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Top 2023 College MLB Draft Prospects

Crews, Dylan (Courtesy Of LSU)

By Carlos Collazo

Baseball America’s 2023 college rankings are compiled in consultation with major league scouts. The list is an attempt to gauge the industry’s consensus on the talent of the draft-eligible four-year players in the country, though plenty will change between now and the 2023 draft.

With the 2021 college season in the books and summer ball in full swing, Baseball America has updated its 2023 college draft rankings.

The list features a new No. 1, who should be a familiar name to college baseball fans and draftniks alike dating back to his prep days. Today's update features fresh scouting information for all 50 names listed below.

50 Matches
See Full List Expand Collapse All Updated on: 7/21/2021
  1. 1

    Dylan Crews

    Louisiana State OF
    Notes:

    Ht: 6-0 | Wt: 195 | B-T: R-R
    Age At Draft: 21.4

    Crews opted out of the 2020 draft just before it kicked off, but he was ranked as the No. 54 player in the class out of high school thanks to a powerful righthanded bat with a clean path and plenty of bat speed. While Crews struggled with whiffs over the summer showcase circuit, he proved his offensive upside was real as a freshman in the SEC, where he hit .362/.453/.663 while manning mostly right field for the Tigers. Crews’ .460 wOBA was one of the best marks of any freshman in the country and of the 10 players to match that total or surpass it, Crews’ 287 plate appearances were the most. He has the toolset to become a real top-of-the-class draft pick in two years with continued performance.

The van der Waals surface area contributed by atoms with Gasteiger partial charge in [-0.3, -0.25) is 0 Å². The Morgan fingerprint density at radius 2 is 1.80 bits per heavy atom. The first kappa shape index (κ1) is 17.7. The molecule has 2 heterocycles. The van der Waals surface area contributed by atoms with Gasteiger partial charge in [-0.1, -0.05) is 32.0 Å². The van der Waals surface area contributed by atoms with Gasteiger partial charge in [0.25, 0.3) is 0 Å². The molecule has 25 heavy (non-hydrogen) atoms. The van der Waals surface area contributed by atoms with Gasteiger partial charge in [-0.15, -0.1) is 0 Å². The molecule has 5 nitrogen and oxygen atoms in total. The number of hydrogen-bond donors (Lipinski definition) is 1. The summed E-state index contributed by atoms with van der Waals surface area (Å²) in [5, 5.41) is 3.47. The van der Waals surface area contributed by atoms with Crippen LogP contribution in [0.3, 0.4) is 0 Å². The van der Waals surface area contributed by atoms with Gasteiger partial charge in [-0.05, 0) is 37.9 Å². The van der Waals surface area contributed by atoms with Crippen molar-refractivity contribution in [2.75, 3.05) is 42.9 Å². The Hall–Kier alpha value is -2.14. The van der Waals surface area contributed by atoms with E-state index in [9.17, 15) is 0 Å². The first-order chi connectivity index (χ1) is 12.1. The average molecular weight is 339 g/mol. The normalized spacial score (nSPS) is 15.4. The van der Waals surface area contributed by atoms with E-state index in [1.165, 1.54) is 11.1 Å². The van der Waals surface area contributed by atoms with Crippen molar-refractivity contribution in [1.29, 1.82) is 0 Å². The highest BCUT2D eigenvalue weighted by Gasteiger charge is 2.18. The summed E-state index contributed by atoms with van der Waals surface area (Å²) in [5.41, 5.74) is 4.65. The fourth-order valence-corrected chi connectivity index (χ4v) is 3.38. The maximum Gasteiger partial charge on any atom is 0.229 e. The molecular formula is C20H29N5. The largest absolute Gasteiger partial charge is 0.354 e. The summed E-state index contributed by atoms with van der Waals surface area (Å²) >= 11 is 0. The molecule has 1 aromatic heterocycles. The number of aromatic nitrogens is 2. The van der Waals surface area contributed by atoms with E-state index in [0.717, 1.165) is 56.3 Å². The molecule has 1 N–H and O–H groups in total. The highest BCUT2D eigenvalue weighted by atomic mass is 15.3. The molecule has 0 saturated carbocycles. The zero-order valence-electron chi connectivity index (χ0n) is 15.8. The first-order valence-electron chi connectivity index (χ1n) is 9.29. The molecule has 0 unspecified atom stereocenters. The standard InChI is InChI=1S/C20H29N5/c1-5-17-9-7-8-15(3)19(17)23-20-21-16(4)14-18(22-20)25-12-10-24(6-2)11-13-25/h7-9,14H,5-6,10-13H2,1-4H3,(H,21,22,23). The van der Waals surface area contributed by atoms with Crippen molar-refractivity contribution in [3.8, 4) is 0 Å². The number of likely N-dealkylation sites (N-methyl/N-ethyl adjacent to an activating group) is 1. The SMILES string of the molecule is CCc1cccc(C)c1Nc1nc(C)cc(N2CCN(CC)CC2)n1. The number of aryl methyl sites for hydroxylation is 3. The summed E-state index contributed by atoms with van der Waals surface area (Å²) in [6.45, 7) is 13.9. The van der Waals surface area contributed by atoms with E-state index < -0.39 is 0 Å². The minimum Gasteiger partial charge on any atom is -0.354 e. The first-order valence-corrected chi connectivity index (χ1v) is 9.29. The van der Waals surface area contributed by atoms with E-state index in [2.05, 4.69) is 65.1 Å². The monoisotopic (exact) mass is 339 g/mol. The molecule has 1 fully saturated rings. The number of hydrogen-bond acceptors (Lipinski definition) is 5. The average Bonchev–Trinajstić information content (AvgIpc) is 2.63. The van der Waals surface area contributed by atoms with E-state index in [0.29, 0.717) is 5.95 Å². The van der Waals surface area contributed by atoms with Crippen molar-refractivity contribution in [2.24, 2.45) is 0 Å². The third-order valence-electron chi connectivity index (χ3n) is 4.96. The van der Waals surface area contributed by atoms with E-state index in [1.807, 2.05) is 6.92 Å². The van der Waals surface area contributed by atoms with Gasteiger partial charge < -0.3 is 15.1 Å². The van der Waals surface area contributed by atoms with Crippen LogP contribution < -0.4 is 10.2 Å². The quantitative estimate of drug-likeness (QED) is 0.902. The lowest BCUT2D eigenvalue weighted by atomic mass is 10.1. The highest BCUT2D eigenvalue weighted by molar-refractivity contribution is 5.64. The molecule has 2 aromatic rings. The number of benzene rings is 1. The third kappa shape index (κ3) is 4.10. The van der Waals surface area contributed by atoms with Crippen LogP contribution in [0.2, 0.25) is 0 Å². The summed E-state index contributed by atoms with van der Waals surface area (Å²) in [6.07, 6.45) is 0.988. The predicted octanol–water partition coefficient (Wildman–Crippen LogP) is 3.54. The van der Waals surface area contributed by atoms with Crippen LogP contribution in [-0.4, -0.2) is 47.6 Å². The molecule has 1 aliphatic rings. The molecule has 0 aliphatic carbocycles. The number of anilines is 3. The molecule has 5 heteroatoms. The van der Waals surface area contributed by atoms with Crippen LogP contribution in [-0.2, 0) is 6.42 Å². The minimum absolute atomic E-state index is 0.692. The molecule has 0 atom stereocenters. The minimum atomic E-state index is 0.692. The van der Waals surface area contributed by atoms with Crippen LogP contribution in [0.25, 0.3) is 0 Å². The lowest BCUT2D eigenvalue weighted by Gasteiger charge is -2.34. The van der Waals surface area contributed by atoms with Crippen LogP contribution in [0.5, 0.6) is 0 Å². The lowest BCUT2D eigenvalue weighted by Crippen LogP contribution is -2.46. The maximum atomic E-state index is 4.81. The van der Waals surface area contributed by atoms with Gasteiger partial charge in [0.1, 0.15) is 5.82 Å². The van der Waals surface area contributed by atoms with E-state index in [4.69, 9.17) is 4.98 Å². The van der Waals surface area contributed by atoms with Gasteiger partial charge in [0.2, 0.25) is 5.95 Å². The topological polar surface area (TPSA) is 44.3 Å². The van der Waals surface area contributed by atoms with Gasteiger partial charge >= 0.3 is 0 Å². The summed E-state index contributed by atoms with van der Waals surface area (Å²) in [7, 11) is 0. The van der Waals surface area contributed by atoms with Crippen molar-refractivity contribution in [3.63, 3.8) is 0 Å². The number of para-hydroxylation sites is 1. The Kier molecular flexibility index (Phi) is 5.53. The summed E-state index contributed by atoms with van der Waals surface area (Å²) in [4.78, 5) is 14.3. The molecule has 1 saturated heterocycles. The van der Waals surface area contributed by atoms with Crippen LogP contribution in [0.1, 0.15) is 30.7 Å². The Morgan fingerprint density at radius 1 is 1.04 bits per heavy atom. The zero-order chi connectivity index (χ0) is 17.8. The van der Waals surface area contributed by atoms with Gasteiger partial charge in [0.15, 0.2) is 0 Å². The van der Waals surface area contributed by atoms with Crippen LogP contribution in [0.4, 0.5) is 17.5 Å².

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  2. 2

    Paul Skenes

    Air Force C/RHP
    Notes:

    Ht: 6-3 | Wt: 245 | B-T: R-R
    Age At Draft: 21.1

    Skenes had a breakout season for Air Force and as a two-way player managed one of the most impressive freshmen seasons the program has ever seen. He hit .410/486/.697 with 21 doubles and 11 home runs and on the mound he threw 26.2 innings out of the bullpen with a 2.70 ERA and 30 strikeouts (10.1 K/9) to nine walks (3.0 BB/9). Skenes worked with a three-pitch mix on the mound, headlined by a fastball that sat in the 94-95 mph range, a low-80s slider that generated whiffs at a 47% rate and a changeup in the mid 80s.

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  3. 3

    Jacob Gonzalez

    Mississippi SS
    Notes:

    Ht: 6-2 | Wt: 185 | B-T: L-R
    Age At Draft: 21.1

    Gonzalez led Mississippi in six offensive categories this spring—OPS, AVG, H, R, 2B, TB—while also handling the team’s shortstop duties over 67 games. Gonzalez was a prominent prospect out of high school who was also a standout quarterback, but scouts saw an impressive lefthanded hitter who they expected could turn into a high pick with three seasons of production. Year one was certainly impressive, as Gonzalez hit .355/.443/.561 with 12 home runs and more walks (38) than strikeouts (34). Gonzalez has the arm for the left side of the infield, but if he can prove he’s a bonafide shortstop over the next few years, he’ll be a hot commodity.

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  4. 4

    Enrique Bradfield

    Vanderbilt OF
    Notes:

    Ht: 6-0 | Wt: 155 | B-T: L-L
    Age At Draft: 21.6

    There was no faster runner in the 2020 high school class than Bradfield, who wasted no time showing his blazing speed at the collegiate level. His 47 steals were the most among any Division I hitter and a .336/.451/.414 batting line coupled with outstanding center field defense were enough for him to earn SEC Freshman of the Year honors. Bradfield might not bring much power to the table, but he controls the zone, creates chaos on the bases and locks down a premium defensive position.

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  5. 5

    Yohandy Morales

    Miami SS
    Notes:

    Ht: 6-3 | Wt: 199 | B-T: R-R
    Age At Draft: 21.8

    Morales made it to campus at Miami despite ranking as the No. 77 prospect in the 2020 draft class, thanks to plus power potential and a big arm from the left side. He split time at shortstop and third base for Miami during his freshman season, where he hit .284/.343/.531 with 11 home runs and 13 doubles. Morales showed all-fields power as a freshman and still has more strength coming with his 6-foot-3, 199-pound frame.